Radiation burn or radiation dermatitis is a common side effect of external beam radiation therapy to treat some forms of cancer. While it can be highly effective in destroying cancer cells, radiation can also damage healthy tissue in the surrounding area. The treatment isn’t painful. But it can make skin swell, sore, peel, itch or turn red. That’s because radiation passes through the skin to its target.
There may not be any problems during the first few sessions. Most people whose treatment is close to the skin’s surface notice their skin is itchy and dry after the first session. Skin may feel itchy and dry during the treatment. Some people develop radiation burn after their final session. That’s because radiation keeps on working even after treatment has finished.
Common Radiation Burn Symptoms
Radiation therapy can take place over days to several weeks, with radiation burn symptoms happening during radiation therapy or after therapy is done. Common radiation burn symptoms are:
- Reddening or darkening of skin
- Itchy skin
- Dry and peeling skin
- Open sores that may appear where skin is sweaty or damp, such as armpits or under the breasts
Radiation burns can be especially problematic because they can take longer to heal than other types of burns. Patients who undergo radiation therapy may be more susceptible to skin damage, and it’s important for them to take precautions to protect their skin. This can include avoiding direct sunlight, wearing loose clothing, and using a gentle moisturiser.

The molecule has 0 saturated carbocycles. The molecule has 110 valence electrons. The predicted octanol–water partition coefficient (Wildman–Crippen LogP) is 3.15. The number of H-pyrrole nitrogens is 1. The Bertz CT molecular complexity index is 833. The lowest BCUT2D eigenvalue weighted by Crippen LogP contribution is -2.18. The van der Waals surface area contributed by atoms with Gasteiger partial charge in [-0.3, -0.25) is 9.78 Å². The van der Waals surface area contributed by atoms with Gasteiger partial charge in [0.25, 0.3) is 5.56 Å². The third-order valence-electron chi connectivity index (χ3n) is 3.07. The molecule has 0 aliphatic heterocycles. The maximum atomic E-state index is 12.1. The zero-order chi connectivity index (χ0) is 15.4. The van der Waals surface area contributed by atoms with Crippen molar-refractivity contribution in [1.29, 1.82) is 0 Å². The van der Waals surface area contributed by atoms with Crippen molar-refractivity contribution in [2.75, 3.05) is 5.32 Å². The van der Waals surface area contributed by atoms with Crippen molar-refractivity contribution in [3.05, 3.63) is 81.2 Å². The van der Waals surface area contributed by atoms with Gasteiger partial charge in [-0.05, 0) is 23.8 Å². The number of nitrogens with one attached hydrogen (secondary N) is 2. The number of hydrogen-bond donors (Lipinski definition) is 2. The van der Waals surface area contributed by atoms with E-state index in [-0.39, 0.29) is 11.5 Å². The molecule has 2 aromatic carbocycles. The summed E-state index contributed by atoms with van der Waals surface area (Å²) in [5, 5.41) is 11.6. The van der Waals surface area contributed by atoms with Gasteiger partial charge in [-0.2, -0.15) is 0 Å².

Treatment From Radiation Burn
If you’re undergoing radiation therapy, it’s important to talk to your doctor about any concerns you have about skin damage. Your healthcare provider knows radiation therapy can take a toll on your skin. They’ll check your skin throughout your treatment. But you should keep a close eye on your skin’s condition and let your provider know any time your skin hurts, itches or you notice other changes. They can provide guidance on how to manage side effects and prevent further damage. Burnshield effectively manages radiation burns in the acute phase (within the first 24 hours), assists in cooling the burn, minimising skin damage and provides physical protection against infection. By taking care of your skin, you can minimise the risk of complications and promote healing during your cancer treatment journey.
Steps to Combat Radiation Burn
- Wear loose, soft clothing that doesn’t rub against or irritate skin affected by radiation.
- If you need to shave your treatment area, use an electric razor to avoid irritating your skin.
- Stay out of the sun. Wear protective clothing any time you’re exposed to sunlight. Ask your healthcare provider if you should use sunscreen and what kind of sunscreen is best.
- Stay cool. Your skin may feel better if you’re able to spend time in cool humid environments. Use cool mist humidifiers to banish dryness.